pondering Saturday’s concert


When Beethoven was composing and having his works performed, the music often struck the listeners like white hot lava. Now we hear the music in a different way, like a familiar adult bedtime story, reassuring us with it’s predictability as well as charming with its beauty. The lava is now hardened.

These are the ideas of Christopher Small in MusickingThey prompt me to ask where is the white hot lava of music today? Is there any? I think there is. Small is helpful in pointing out that Beethoven’s basic impulse of the noble individual is only one in a large array of human impulses.

I continue to think about hearing Beethoven’s Missa Solemnis on Saturday evening. It was such a striking example of the world Small is commenting on in his book. Symphony concerts are ritual events. So much of what humans do can be seen this way.

Small talks about narrative and symphony. This is easy enough to see in his two examples, Beethoven’s Fifth Symphony and Tchaikowsky’s Pathetique.

I have been wondering what it means when thinking about a concert Mass setting like the Missa Solemnis. The story may be one of Christian ritual of course. But where is the arc of the narrative in the Mass? The arc which Small describes as similar to one of any story including a bedtime one. There is first an order. “Once upon a time.” Then there is a disturbance of that order in the events that follow. Then there is a resolution. “And they lived happily ever after.”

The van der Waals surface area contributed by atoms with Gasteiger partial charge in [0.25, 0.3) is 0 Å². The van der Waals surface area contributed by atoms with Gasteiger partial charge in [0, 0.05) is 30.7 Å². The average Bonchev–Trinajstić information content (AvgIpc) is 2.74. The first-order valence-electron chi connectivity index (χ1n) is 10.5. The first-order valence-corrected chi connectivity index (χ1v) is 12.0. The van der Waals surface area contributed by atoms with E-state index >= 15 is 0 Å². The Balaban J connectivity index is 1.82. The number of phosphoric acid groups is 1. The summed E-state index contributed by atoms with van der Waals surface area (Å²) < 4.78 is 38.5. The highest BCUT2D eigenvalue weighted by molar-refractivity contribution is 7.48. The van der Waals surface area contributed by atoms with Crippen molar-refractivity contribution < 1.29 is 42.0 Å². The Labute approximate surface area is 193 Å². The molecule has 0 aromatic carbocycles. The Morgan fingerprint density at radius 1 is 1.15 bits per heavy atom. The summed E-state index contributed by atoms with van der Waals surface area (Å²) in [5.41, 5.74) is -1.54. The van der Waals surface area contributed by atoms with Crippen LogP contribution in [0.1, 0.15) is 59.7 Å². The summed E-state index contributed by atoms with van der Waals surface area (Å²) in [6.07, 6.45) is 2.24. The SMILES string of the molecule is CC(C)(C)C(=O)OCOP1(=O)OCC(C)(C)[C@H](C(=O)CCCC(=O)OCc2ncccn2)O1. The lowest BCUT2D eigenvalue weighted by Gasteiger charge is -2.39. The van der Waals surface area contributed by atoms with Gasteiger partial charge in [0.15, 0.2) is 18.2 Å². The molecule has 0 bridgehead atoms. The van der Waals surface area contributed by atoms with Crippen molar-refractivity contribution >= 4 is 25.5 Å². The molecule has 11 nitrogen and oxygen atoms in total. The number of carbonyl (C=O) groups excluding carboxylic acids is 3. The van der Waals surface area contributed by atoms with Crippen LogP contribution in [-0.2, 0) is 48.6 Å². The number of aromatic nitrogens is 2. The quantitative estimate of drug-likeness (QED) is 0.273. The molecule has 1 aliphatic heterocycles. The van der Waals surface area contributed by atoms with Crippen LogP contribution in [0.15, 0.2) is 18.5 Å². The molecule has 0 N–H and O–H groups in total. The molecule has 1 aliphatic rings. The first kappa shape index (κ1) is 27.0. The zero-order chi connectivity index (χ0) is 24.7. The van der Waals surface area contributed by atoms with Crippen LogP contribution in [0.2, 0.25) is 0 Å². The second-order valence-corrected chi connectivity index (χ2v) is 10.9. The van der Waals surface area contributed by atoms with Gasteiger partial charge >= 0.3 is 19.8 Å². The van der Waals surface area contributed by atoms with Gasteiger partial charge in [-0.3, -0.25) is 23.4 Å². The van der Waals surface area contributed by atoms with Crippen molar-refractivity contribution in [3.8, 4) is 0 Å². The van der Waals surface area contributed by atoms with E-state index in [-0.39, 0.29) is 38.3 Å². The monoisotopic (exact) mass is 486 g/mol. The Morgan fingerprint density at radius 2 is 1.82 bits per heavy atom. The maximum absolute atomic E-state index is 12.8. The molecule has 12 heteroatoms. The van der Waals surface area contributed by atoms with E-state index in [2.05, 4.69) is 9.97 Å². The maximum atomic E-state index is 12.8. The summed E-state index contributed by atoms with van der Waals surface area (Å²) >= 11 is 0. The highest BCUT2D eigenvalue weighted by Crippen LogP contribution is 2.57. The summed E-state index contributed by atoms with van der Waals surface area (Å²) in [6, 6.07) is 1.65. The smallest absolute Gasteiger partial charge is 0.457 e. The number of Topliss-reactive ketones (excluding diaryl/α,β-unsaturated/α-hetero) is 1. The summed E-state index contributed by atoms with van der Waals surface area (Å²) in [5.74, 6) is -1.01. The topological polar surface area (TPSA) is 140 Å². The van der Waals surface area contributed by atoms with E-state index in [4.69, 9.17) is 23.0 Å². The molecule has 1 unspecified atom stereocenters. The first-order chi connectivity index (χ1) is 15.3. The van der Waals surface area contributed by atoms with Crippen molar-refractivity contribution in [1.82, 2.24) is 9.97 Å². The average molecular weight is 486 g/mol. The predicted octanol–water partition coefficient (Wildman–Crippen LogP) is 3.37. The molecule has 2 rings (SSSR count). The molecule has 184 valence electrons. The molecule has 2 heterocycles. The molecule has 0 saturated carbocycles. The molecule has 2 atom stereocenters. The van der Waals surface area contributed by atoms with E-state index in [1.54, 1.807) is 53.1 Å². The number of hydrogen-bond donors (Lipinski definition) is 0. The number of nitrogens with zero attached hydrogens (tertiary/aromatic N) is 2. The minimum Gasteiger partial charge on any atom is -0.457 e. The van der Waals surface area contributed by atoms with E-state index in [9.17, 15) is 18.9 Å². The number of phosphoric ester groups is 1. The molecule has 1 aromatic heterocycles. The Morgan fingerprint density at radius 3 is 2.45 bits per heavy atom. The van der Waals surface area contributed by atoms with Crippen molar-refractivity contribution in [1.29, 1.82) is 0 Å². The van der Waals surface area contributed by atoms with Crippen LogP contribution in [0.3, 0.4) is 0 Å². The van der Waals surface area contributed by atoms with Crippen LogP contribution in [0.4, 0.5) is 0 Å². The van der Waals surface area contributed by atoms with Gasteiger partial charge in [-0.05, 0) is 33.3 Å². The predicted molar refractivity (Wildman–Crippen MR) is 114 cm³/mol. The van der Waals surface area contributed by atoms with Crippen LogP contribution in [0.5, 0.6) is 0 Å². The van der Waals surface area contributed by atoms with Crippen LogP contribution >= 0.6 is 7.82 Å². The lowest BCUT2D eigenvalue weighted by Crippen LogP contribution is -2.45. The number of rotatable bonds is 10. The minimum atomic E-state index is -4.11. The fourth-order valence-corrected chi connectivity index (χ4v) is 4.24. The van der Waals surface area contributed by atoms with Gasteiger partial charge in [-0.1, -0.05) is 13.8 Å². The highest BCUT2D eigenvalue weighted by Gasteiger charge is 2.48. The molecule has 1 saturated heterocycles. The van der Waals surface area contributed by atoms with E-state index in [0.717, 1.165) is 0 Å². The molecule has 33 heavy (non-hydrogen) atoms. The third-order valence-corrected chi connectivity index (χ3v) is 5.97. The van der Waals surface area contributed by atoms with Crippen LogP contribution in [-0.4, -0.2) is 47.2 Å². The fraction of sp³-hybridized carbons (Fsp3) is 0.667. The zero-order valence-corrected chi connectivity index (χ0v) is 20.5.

This can describe many works written in the Western language of music.

I’m not sure it describes the Mass however. The Mass appeals to a composer as a set order of progression: Kyrie – “I’m sorry, God.” Gloria – “Praise.” Credo – “Assent to belief.” Sanctus “touching holiness.” Agnus Dei “synoptic understanding of one person (Jesus) as the sacrificial lamb which brings peace.”

It’s kind of a story I guess. The context of the story and the story itself is lava so hardened as to not be perceived as ever having been molten and flowing. Now the words of the Mass can be seen as an extreme form of reassurance to social relationships that have so many current interpretations (in different Church and believer settings) as to be almost meaningless, unless a listener attach his/her own experience to it.

Small has difficulty with Mass settings because he sees them solely as expressions of the narrative of Western Christianity.

I don’t.

While attending Wayne State U in Detroit, I enjoyed the diversity of the students I rubbed shoulders with. In the large choral organizations, you would literally find many faiths and philosophies represented.  I remember the conductor, Dennis Tini, trying to draw a room of us into Bach’s B Minor Mass. He asked us to think of our own deep understandings of the meaning of life and then perceive that profundity in the wonderful music of Bach we were rehearsing.

I think that’s more accurate.

But I don’t know exactly where it leaves me with Beethoven’s work I heard Saturday night. Still pondering.


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